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Confidential Disability Accommodation Causing Friction with other Employees


I have an employee who requires accommodated with a flexible work schedule due to a mental health issue. I can make this accommodation without any undue hardship for one employee but not for others. I have now had a request from another employee for a flexible work schedule.  I have told her no and now she wants to know why the other employee has been given the option and she is not. The employee I have previously accommodated can sometimes be difficult to work with and I believe there is personal resentment involved in this situation. How do I explain the different decision without disclosing confidential information about the other employee?


Privacy and Openness

The ability to accommodate the needs of one employee can often lead to frustration and resentment from others. When employees choose to share information about their disability you may be better able to demonstrate the reasons for accommodation. However, it is not incumbent on any individual to disclose and you should never ask. Disclosure is a very personal choice

Know The Reasons for your Decision

In making your decision to turn down this new request you should have well-considered reasons.

  • If you have a relevant policy on flex time you should reference the policy. If you do not have a work hours/schedule or flex-time policy create one.
  • If you have one a policy but it does not reference personal/or disability accommodation then add this to your policy
  • Explain how the nature of this 2nd individual’s job combined with the philosophy of the organization does not offer job flexibility at this time
  • Identify other options that are acceptable to you such as job sharing or part-time work or other jobs in the organization that could allow the flexibility
  • When asked why you accommodated the other individual simply say that decisions regarding other employees are confidential.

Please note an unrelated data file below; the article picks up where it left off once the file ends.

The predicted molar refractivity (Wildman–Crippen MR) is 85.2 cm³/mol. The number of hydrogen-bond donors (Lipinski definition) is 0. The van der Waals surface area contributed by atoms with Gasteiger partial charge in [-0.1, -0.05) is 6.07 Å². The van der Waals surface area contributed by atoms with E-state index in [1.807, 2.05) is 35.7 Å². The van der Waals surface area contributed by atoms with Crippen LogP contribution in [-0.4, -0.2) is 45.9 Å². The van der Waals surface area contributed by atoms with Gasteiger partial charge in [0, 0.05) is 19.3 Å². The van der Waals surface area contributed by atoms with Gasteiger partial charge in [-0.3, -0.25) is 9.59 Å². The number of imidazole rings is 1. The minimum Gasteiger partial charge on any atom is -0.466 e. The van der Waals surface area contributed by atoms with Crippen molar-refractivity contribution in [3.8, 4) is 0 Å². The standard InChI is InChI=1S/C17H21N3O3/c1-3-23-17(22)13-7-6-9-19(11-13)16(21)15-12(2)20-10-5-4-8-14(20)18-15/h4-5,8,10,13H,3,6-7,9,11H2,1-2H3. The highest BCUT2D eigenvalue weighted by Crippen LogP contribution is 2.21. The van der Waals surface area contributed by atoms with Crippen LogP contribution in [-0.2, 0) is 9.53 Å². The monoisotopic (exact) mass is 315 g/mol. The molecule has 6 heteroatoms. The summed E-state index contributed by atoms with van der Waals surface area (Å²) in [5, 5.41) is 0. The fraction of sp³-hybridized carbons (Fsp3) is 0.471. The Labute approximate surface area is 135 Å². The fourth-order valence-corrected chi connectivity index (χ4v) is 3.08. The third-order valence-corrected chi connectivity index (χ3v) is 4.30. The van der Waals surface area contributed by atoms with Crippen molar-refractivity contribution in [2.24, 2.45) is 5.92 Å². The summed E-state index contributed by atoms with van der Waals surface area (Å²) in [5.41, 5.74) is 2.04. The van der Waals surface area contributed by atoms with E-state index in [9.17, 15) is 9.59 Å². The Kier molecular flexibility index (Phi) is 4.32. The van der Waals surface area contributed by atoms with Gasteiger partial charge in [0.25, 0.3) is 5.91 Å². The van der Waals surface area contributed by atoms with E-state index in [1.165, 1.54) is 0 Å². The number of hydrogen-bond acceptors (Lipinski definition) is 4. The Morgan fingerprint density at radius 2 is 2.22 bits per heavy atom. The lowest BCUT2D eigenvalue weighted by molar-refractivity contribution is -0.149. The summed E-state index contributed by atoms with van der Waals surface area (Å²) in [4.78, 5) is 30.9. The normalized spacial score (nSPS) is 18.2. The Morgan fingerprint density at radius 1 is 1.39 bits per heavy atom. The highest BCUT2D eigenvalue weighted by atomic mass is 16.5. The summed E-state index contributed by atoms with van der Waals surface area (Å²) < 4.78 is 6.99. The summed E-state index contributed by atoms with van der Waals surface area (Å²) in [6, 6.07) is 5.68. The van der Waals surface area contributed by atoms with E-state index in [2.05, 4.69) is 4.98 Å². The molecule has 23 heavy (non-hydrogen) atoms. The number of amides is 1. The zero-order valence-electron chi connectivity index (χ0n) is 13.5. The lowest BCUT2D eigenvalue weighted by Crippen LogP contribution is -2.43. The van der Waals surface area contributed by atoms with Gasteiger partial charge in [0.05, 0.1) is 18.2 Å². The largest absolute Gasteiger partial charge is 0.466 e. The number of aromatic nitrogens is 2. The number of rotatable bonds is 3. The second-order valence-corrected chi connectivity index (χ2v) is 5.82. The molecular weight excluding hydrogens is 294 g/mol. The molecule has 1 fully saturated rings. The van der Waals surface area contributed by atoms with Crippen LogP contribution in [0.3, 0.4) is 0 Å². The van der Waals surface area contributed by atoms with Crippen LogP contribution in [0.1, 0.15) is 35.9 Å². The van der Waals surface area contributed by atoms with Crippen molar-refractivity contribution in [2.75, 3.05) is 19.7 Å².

Tip: Do not immediately offer workplace training about working with a co-worker with a mental health disability, but do consider it in the future.

Protecting the Worker with a Disability

Since you mentioned personal friction you may need to take steps to ensure your workplace is free of harassment.  Observe the workplace and identify any troubling dynamics.

Helping your Employee with Disclosure if she Chooses

Ask your employee with the disability if she is interested in obtaining assistance in disclosing information about her situation. Options can include identifying her challenges as ‘stress’ or ‘anxiety’ or simply as a medical condition. This would then allow her to mention that she has a flexible work schedule to accommodate her needs if the question is posed to her. She may also choose to indicate that she does make up lost time or that she uses sick or vacation time. It is her decision to reveal this information and you should not take these steps on her behalf however it may help improve her co-worker relationships.

Sometimes when you are not in a position to offer details saying nothing is your best strategy but take a look at the entire situation and understand all the dynamics in play.

Todays Expert

Tara Orchard is a consultant, strategist, coach, trainer and writer. She combines psychology, personal development, social/emotional intelligence, learning strategies and technology trends with a capacity to deliver information and coach others successful.